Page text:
In the last six or seven years since the Arab Islamist Spring, the general movement of Middle Eastern countries has been more Islamist and more dictatorial, the exception being Tunisia and the best example being Turkey. With the power-grab underway by Prince bin Salman, could the Kingdom of Saudi Arabia be going the other way? Possibly, and that would be a good thing in the birthplace of Islam.

There are several signs which point that way: The symbolism of allowing women to drive, bin Salman’s stated pursuit of a “moderate Islam”, putting the screws on Qatar (which has been too friendly with Iran and militant Islamist groups), and his Vision 2030 plan which would create a mega entertainment city near Riyadh (think of an Orlando of the Middle East), a new Red Sea resort and new tech city. Such a venture would cost trillions and require the Kingdom to liberate its economy, which is now only moderately free.

While the current smackdown is fairly ruthless, I’m less uneasy about it because it is ruthlessness for the sake of a more moderate Middle Eastern country. I’ve fairly well given up the notion of a Muslim-majority country embracing Jeffersonian democracy, so the best we can hope for are benevolent monarchies such as in Jordan or Morocco. Perhaps the Kingdom can go that way?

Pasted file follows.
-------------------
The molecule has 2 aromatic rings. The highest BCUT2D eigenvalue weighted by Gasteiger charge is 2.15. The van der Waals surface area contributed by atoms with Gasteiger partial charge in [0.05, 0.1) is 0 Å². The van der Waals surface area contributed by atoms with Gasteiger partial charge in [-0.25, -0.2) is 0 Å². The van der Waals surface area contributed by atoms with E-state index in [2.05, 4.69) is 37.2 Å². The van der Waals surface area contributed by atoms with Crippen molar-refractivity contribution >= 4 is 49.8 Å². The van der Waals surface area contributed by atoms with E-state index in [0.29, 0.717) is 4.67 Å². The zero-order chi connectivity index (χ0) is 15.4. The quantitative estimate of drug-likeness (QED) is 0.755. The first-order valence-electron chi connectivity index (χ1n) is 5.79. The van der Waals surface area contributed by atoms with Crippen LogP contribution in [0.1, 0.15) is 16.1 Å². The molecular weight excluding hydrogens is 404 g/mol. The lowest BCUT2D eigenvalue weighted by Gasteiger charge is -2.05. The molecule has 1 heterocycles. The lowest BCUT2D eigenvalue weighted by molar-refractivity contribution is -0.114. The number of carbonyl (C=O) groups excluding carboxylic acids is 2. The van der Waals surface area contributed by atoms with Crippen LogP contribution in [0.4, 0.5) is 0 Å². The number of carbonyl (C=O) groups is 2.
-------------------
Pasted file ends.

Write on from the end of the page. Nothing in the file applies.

There are a lot of substories and complexities with the Saudi royal family, but the bottom line is that, once his father put him at the head of succession, Prince bin Salman moved quickly to consolidate power. Not just quickly, but without precedent and with force.

The Duran and Al-Masdar News both report that the prince died when his security contingent got into a firefight with regime gunmen attempting to make an arrest.

Prince Aziz (44) who was the youngest son of King Fahad.

The Duran’s Adam Garrie points out that Prince Abdul Aziz was deeply involved in Saudi Oger Ltd, a company which until it ceased operations in the summer of this year, was owned by the Hariri family. Former Lebanese Prime Minister Saad Hariri was in charge of the company until it ceased operations.

Prince Abdul Aziz’s strange and sudden death which is said to have occurred during an attempted arrest, sheds light on the theory that the clearly forced resignation of former Lebanese Prime Minister Saad Hariri had more to do with internal Saudi affairs than the Saudi attempt to bring instability to Lebanon.

The Lebanese angle struck me as odd. A Saudi internal purge had repercussions across the border into Lebanon, resulting in the resignation of the Lebanese prime minister, but he is a victim of the larger conflict between Iran (a country that is expansionist and has not moderated at all) and the Kingdom of Saudi Arabia.

Saudi Arabia said on Monday that Lebanon had declared war against it because of attacks against the Kingdom by the Lebanese Shi‘ite group Hezbollah.

Saudi Gulf affairs minister Thamer al-Sabhan told Al-Arabiya TV that Saad al-Hariri, who announced his resignation as Lebanon’s prime minister on Saturday, had been told that acts of “aggression” by Hezbollah “were considered acts of a declaration of war against Saudi Arabia by Lebanon and by the Lebanese Party of the Devil”.

I’ve criticized Trump on all manner of things, but he made the right call in his support of the current Saudi regime, especially if they’re truly committed in ridding militant Islamism. So far, the purge is widening.